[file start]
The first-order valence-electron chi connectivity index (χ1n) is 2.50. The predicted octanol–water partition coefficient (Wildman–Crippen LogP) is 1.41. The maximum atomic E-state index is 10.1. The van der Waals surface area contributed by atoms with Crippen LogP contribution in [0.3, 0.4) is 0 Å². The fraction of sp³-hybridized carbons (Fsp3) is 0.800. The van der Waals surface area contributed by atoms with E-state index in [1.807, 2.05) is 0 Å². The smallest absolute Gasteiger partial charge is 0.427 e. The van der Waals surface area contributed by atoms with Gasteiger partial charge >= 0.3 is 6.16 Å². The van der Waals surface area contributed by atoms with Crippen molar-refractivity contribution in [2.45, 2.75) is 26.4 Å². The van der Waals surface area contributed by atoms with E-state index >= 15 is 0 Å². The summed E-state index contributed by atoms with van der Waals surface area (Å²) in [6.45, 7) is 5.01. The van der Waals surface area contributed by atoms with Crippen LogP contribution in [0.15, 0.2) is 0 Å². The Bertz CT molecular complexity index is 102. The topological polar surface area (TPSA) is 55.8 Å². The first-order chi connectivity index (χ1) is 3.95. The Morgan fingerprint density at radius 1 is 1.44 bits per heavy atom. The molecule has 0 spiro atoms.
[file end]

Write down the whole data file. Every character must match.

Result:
The first-order valence-electron chi connectivity index (χ1n) is 2.50. The predicted octanol–water partition coefficient (Wildman–Crippen LogP) is 1.41. The maximum atomic E-state index is 10.1. The van der Waals surface area contributed by atoms with Crippen LogP contribution in [0.3, 0.4) is 0 Å². The fraction of sp³-hybridized carbons (Fsp3) is 0.800. The van der Waals surface area contributed by atoms with E-state index in [1.807, 2.05) is 0 Å². The smallest absolute Gasteiger partial charge is 0.427 e. The van der Waals surface area contributed by atoms with Gasteiger partial charge >= 0.3 is 6.16 Å². The van der Waals surface area contributed by atoms with Crippen molar-refractivity contribution in [2.45, 2.75) is 26.4 Å². The van der Waals surface area contributed by atoms with E-state index >= 15 is 0 Å². The summed E-state index contributed by atoms with van der Waals surface area (Å²) in [6.45, 7) is 5.01. The van der Waals surface area contributed by atoms with Crippen LogP contribution in [0.15, 0.2) is 0 Å². The Bertz CT molecular complexity index is 102. The topological polar surface area (TPSA) is 55.8 Å². The first-order chi connectivity index (χ1) is 3.95. The Morgan fingerprint density at radius 1 is 1.44 bits per heavy atom. The molecule has 0 spiro atoms.